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Back to November Ed Reporter

Education Reporter
NUMBER 298 THE NEWSPAPER OF EDUCATION RIGHTS NOVEMBER 2010

Sex Survey Upsets Kids and Parents
Washington, D.C. parent "Susan" (not her real name) could tell something was wrong when she picked up her 12-year-old son from Hardy Middle School. When queried, the boy explained that he and his classmates had taken a "sex test" in health education class that day.

Survey
The 7th-grader was bewildered by some of the questions, which included whether he was male, female, or transgender and if he was "straight or heterosexual, bisexual, gay or lesbian, not sure/questioning, or other." Other questions asked if kids could name all four body fluids that can transmit HIV, if they knew the difference between oral, vaginal and anal sex, and if they knew where to get a condom and how to correctly put it on themselves or a partner. The survey also asked for students' sexual history and details about drug and alcohol use.

The questionnaire was developed and administered by Metro TeenAIDS, a group contracted by the District of Columbia Public Schools (DCPS) to educate children about HIV/AIDS. The nonprofit received about $95,000 from DCPS and more than $750,000 in federal funding in recent years, according to FedSpending.org.

Metro TeenAIDS calls its program Making Proud Choices! and utilizes 17-24 year olds recruited by City Year (part of the AmeriCorps network) to teach a program designed to help D.C. middle school students "avoid HIV transmission, unplanned pregnancy, alcohol, and illegal drugs." One of these young City Year facilitators was on hand to explain anal and oral sex to the class when the aforementioned 12-year-old boy said he didn't know what those terms meant. Those explanations raised even more questions for some students, and one child reportedly hyperventilated.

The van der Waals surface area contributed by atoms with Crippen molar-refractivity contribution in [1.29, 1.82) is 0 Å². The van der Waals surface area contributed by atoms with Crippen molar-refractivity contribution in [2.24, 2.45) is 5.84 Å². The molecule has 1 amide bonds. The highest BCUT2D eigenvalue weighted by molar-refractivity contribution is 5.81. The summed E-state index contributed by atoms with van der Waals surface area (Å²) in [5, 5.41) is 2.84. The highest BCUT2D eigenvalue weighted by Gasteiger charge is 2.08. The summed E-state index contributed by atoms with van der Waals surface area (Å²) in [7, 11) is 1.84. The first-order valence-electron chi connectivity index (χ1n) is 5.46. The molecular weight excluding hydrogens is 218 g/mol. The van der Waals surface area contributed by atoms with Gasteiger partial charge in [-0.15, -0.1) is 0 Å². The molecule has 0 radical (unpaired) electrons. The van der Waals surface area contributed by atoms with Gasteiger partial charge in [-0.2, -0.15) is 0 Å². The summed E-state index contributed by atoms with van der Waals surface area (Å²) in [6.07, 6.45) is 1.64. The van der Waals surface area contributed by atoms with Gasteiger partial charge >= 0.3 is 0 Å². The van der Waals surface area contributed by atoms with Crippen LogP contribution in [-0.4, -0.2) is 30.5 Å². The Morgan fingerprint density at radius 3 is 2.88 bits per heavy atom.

DCPS officials said that the survey was "an assessment used to determine the students' baseline knowledge and to responsibly ensure that students get all of the information and skills they need to protect themselves." The survey is one of three that students are asked to complete over the course of the academic year to determine "what impact the program is having."

An introductory letter about Making Proud Choices! warns parents that some of the questions "may make your child feel uncomfortable" or have "an emotional reaction." The letter also includes a form for parents who want to either opt their children out of the survey or the program in its entirety. Parents, however, were unaware of both the survey and the program because the letter went home on the same day students took the survey, a mistake school officials called "unfortunate."

Adam Tenner, Metro TeenAIDS executive director, said his group wants to work with parents, but he believes that most of the school's 12-year-olds are much more sexually experienced than their parents realize. He cited a 2009 Youth Risk Survey finding that nearly 23% of D.C. middle school students have already had sex, and noted the District has a local STD epidemic that is 16 times higher than the national average. He also said his organization has been giving students the same survey for the past seven years without parental objections.

Hardy Middle School principal Dana Nerenburg put the remainder of the Making Proud Choices! program on hold in response to parental outrage and publicity over the matter. (www.thegeorgetowndish.com, 10-11-10 and 10-13-10; www.myfoxdc.com, 10-12-10)


 
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